Animals and experimental procedures
All experimental procedures were approved by the Animal Care and Use Committee of the National Defense Medical College. Fifty-six male SHRSP at 6 weeks of age were purchased from Japan SLC (Shizuoka, Japan). The rats were housed in individual cages under controlled environmental conditions (12/12 h light/dark cycle, room temperature at 20–22°C) with ad libitum access to Funabashi SP diet, which contains 19.7% crude protein, 4.8% crude fat, 3.4% crude fiber, and 3.7 mg/g of sodium (Funabashi Farm, Chiba, Japan), and water. Animals at 6 weeks were randomly assigned to 2 groups and treated as follows: (1) SHRSP treated with HRW (HRW group, n = 28); and (2) SHRSP treated with regular water (control group, n = 28). Body weight was measured every day. Blood pressure and heart rate were measured by the tail cuff method in conscious rats, using a non-preheating, non-invasive blood pressure monitor (MK-2000ST, Muromachi Kikai, Tokyo, Japan) weekly. Twenty animals were observed until 16 weeks after treatment (22 weeks of age) for survival analysis (n = 10 in each group). Surviving animals at 16 weeks after treatment were sacrificed for histological examination with hematoxylin and eosin (HE) staining. In addition, 36 animals at 8 weeks after treatment (14 weeks of age) were sacrificed for histological examination with HE and immunohistochemistry (n = 6 in each group), gelatin zymography (n = 6 in each group), or serum 8-OHdG analysis (n = 6 in each group). All assays and measurements in this study were performed by investigators unaware of the experimental groups.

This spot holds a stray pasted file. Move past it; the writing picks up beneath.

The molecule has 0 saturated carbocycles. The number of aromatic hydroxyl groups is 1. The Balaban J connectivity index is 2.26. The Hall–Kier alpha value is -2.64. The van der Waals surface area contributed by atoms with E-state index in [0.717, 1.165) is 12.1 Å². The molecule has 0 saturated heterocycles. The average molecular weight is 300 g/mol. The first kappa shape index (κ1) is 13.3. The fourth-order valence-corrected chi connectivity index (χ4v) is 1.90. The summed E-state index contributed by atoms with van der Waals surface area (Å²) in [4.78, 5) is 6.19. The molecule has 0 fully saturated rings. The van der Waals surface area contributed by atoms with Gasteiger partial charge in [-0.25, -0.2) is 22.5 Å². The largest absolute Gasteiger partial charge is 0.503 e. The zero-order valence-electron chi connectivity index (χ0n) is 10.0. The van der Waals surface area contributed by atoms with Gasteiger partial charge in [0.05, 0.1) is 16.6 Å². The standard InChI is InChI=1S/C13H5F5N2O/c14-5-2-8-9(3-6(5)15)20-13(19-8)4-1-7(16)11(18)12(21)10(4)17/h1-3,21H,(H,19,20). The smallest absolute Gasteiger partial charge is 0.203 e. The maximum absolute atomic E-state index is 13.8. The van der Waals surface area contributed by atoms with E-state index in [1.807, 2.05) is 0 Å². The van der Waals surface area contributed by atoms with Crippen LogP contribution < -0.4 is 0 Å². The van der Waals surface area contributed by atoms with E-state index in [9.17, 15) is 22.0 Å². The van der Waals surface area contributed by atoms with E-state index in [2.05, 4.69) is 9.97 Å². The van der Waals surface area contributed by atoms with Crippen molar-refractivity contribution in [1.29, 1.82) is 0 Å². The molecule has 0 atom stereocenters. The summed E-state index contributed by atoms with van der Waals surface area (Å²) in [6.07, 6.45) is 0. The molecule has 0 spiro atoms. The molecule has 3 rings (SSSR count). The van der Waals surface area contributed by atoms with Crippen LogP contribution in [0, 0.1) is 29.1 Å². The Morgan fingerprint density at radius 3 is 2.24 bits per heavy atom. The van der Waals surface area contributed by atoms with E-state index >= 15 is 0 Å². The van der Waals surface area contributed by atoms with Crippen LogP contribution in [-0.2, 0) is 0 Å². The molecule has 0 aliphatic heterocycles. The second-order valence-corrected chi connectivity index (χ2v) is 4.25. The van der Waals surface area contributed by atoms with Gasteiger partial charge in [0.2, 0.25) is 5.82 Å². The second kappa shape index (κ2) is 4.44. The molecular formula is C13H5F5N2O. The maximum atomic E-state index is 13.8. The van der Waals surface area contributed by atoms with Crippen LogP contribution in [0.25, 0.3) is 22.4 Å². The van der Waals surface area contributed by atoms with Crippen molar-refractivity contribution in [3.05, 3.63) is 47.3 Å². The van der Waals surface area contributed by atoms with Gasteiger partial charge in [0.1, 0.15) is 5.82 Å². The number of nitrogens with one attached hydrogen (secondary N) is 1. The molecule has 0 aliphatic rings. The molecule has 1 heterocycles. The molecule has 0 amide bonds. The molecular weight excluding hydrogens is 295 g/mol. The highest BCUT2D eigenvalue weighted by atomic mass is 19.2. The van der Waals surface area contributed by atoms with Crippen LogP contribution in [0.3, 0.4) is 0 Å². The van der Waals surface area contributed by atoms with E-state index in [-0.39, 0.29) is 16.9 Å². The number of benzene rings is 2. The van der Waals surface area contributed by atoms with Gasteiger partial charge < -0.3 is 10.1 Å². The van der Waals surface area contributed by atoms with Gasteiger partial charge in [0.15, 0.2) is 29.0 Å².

Preparation of HRW
HRW was made using hydrogen water 7.0 (Ecomo International Co., Ltd., Fukuoka, Japan), as previously reported . Briefly, hydrogen gas was produced in an acrylic resin tube and introduced into a polyethylene terephthalate (PET) bottle. The PET bottle was completely filled with water. Hydrogen gas was produced from 0.5 g of 75% by weight of metal aluminum grains and 25% by weight of calcium hydroxide. This material with 0.5 mL of water was inserted into an acrylic resin tube, and a cap with a check valve was tightly closed. After 5 minutes, the reaction started in the wet fabric. The hydrogen gas produced was passed through the check valve into the water in the PET bottle. After the hydrogen-generating reaction was terminated, the hydrogen gas was dissolved by shaking the bottle. The concentration of hydrogen in water was measured by titration using methylene blue-platinum colloid reagent as previously reported , and the measured concentration was 5 ppm.